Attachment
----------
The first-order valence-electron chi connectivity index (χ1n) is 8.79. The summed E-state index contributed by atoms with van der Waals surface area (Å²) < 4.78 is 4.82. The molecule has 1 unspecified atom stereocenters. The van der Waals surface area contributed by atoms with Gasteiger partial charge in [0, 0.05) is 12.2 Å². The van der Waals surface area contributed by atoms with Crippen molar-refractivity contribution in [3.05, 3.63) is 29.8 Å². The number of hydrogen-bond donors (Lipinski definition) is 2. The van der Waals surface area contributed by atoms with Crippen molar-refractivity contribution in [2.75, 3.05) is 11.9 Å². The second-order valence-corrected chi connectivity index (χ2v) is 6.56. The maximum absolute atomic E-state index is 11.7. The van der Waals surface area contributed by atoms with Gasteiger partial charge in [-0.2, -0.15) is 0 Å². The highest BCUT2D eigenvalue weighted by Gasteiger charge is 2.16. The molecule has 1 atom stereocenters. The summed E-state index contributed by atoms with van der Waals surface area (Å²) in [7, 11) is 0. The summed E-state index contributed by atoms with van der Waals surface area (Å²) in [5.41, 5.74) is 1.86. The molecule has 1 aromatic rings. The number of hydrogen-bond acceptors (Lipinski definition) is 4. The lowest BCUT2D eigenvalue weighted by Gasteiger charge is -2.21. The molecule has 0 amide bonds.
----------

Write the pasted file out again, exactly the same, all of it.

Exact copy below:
The first-order valence-electron chi connectivity index (χ1n) is 8.79. The summed E-state index contributed by atoms with van der Waals surface area (Å²) < 4.78 is 4.82. The molecule has 1 unspecified atom stereocenters. The van der Waals surface area contributed by atoms with Gasteiger partial charge in [0, 0.05) is 12.2 Å². The van der Waals surface area contributed by atoms with Crippen molar-refractivity contribution in [3.05, 3.63) is 29.8 Å². The number of hydrogen-bond donors (Lipinski definition) is 2. The van der Waals surface area contributed by atoms with Crippen molar-refractivity contribution in [2.75, 3.05) is 11.9 Å². The second-order valence-corrected chi connectivity index (χ2v) is 6.56. The maximum absolute atomic E-state index is 11.7. The van der Waals surface area contributed by atoms with Gasteiger partial charge in [-0.2, -0.15) is 0 Å². The highest BCUT2D eigenvalue weighted by Gasteiger charge is 2.16. The molecule has 1 atom stereocenters. The summed E-state index contributed by atoms with van der Waals surface area (Å²) in [7, 11) is 0. The summed E-state index contributed by atoms with van der Waals surface area (Å²) in [5.41, 5.74) is 1.86. The molecule has 1 aromatic rings. The number of hydrogen-bond acceptors (Lipinski definition) is 4. The lowest BCUT2D eigenvalue weighted by Gasteiger charge is -2.21. The molecule has 0 amide bonds.